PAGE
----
Lacking automated tools, you can measure manually. Try sending ping packets of a given size to an outside hosts that responds to them, e.g. ping -c 1 -s 42 8.8.8.8 (on Linux; on other systems, look up the documentation of your ping command). Your packets should get through for small enough values of 42 (if 42 doesn't work, something is blocking pings.). For larger values, the packet won't get through. 1464 is a typical maximum value if the limiting piece of infrastructure is your local Ethernet network. If you're lucky, when you send a too large packet, you'll see a message like Frag needed and DF set (mtu = 1492). If you're not lucky, just keep experimenting with the value until you find what the maximum is, then add 28 (-s specifies the payload size, and there are 28 bytes of headers in addition to that). See also How to Optimize your Internet Connection using MTU and RWIN on the Ubuntu forums.

How to set it (replace 1454 by the MTU you have determined, and eth0 by the name of your network interface)

  • As a once-off (Linux): run ifconfig eth0 mtu 1454
  • Permanently (Debian and derivatives such as Ubuntu, if not using Network Manager): Edit /etc/network/interfaces. Just after the entry for your network interface (after the iface eth0 … directive), add a line with pre-up ifconfig $IFACE mtu 1454. Alternatively, if your IP address is static, you can add the mtu 1454 parameter to the iface eth0 inet static directive.
  • Permanently (Debian and derivatives such as Ubuntu, with or without Network Manager): Create a script called /etc/network/if-pre-up.d/mtu with the following contents and make it world-executable (chmod a+rx):

    #!/bin/sh
    ifconfig $IFACE mtu 1454
    

Further resources

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I've stopped connecting using network manager and started using pppoeconf. pppoeconf suggested setting mtu to 1452 and it's working fine. Thanks a lot. –  Mussnoon Nov 25 '10 at 6:54
    
Also, if you're on superuser, can you please post the answer there as well so I can accept it there too. Here's link: superuser.com/questions/213264/… –  Mussnoon Nov 25 '10 at 6:55

It appears that the core problem is something to do with SSL. All of your problem URLs are https://.... ones.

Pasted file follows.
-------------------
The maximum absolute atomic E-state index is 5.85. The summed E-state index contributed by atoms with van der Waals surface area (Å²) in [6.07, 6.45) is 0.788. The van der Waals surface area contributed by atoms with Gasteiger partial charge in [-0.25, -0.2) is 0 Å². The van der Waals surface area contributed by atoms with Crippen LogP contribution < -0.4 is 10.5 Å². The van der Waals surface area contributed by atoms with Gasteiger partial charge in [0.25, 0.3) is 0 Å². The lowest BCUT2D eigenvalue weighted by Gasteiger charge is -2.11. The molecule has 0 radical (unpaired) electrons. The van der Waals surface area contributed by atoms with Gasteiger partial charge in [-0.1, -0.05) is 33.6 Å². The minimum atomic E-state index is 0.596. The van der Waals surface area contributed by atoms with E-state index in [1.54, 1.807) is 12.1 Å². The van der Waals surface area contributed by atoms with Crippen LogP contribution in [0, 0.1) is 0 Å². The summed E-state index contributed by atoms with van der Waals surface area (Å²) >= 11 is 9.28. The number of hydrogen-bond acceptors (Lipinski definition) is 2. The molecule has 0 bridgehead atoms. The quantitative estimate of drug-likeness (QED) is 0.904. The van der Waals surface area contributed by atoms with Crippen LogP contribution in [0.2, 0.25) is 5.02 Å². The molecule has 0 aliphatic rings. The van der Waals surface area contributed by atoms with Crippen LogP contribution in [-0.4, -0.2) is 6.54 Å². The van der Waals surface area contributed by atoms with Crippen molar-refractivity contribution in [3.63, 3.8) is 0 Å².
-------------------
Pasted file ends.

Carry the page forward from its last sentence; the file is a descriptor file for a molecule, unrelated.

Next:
I don't see why a change to PPPoE affects this, but perhaps your ISP changed more than one thing at once, and you're blaming the wrong change.

I would try adding a hardware router, one specifically recommended by model number by your ISP. Not only is that likely to negotiate the PPPoE connection exactly as your ISP wants, perhaps it will solve the issue with SSL connections, too.

If it doesn't help your immediate problem, you do still get a few side benefits from it.

First, a hardware firewall adds a layer of security. If you need to allow connections to the machine behind the firewall, see PortForward.com for guides for port forwarding guides every router you're likely to use.

Second, most home routers let you share your Internet connection with multiple PCs.

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You may have something there. But how about Gmail and Yahoo and AOL mail websites? And Twitter? I've specifically tried twitter.com and it works. –  Mussnoon Nov 22 '10 at 17:34

I had this exact same problem with chromium (and chrome). I assumed it was a webkit issue. I never found a permanent solution but if you google that error code (without the actual values) you'll see many people have the same issue. I could temporarily get it to work by closing the tab that was connected to the particular website and then cleared my cache and cookies and everything.

I never found a solution and have since gone back to firefox.

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In my case, however, it doesn't have anything to do with the browser, I'm sure. I've tried from IE and Safari from an XP virtual machine as well - same results. –  Mussnoon Nov 22 '10 at 18:53